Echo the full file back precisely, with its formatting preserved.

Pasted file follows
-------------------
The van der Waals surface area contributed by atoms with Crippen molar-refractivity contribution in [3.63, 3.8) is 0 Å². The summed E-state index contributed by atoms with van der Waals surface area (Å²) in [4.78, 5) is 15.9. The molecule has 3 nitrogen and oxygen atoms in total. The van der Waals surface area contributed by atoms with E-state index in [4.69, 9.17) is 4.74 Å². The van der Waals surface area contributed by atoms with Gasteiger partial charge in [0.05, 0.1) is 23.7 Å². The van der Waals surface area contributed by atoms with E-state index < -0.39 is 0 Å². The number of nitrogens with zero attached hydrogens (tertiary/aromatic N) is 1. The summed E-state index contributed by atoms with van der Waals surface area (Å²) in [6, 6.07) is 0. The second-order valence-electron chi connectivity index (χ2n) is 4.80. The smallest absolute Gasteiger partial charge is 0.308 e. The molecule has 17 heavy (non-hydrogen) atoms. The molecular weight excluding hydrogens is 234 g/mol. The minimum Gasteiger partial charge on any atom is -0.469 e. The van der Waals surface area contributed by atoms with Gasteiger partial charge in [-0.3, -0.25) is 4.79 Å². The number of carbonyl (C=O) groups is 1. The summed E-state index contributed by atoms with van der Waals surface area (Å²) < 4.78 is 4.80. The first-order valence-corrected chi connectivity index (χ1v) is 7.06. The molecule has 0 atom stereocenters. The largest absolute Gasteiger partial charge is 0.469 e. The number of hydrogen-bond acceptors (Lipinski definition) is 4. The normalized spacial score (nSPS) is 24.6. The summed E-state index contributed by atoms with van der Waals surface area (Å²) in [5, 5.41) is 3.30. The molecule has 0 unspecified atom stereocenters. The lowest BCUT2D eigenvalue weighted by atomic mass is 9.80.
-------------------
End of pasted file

The van der Waals surface area contributed by atoms with Crippen molar-refractivity contribution in [3.63, 3.8) is 0 Å². The summed E-state index contributed by atoms with van der Waals surface area (Å²) in [4.78, 5) is 15.9. The molecule has 3 nitrogen and oxygen atoms in total. The van der Waals surface area contributed by atoms with E-state index in [4.69, 9.17) is 4.74 Å². The van der Waals surface area contributed by atoms with Gasteiger partial charge in [0.05, 0.1) is 23.7 Å². The van der Waals surface area contributed by atoms with E-state index < -0.39 is 0 Å². The number of nitrogens with zero attached hydrogens (tertiary/aromatic N) is 1. The summed E-state index contributed by atoms with van der Waals surface area (Å²) in [6, 6.07) is 0. The second-order valence-electron chi connectivity index (χ2n) is 4.80. The smallest absolute Gasteiger partial charge is 0.308 e. The molecule has 17 heavy (non-hydrogen) atoms. The molecular weight excluding hydrogens is 234 g/mol. The minimum Gasteiger partial charge on any atom is -0.469 e. The van der Waals surface area contributed by atoms with Gasteiger partial charge in [-0.3, -0.25) is 4.79 Å². The number of carbonyl (C=O) groups is 1. The summed E-state index contributed by atoms with van der Waals surface area (Å²) < 4.78 is 4.80. The first-order valence-corrected chi connectivity index (χ1v) is 7.06. The molecule has 0 atom stereocenters. The largest absolute Gasteiger partial charge is 0.469 e. The number of hydrogen-bond acceptors (Lipinski definition) is 4. The normalized spacial score (nSPS) is 24.6. The summed E-state index contributed by atoms with van der Waals surface area (Å²) in [5, 5.41) is 3.30. The molecule has 0 unspecified atom stereocenters. The lowest BCUT2D eigenvalue weighted by atomic mass is 9.80.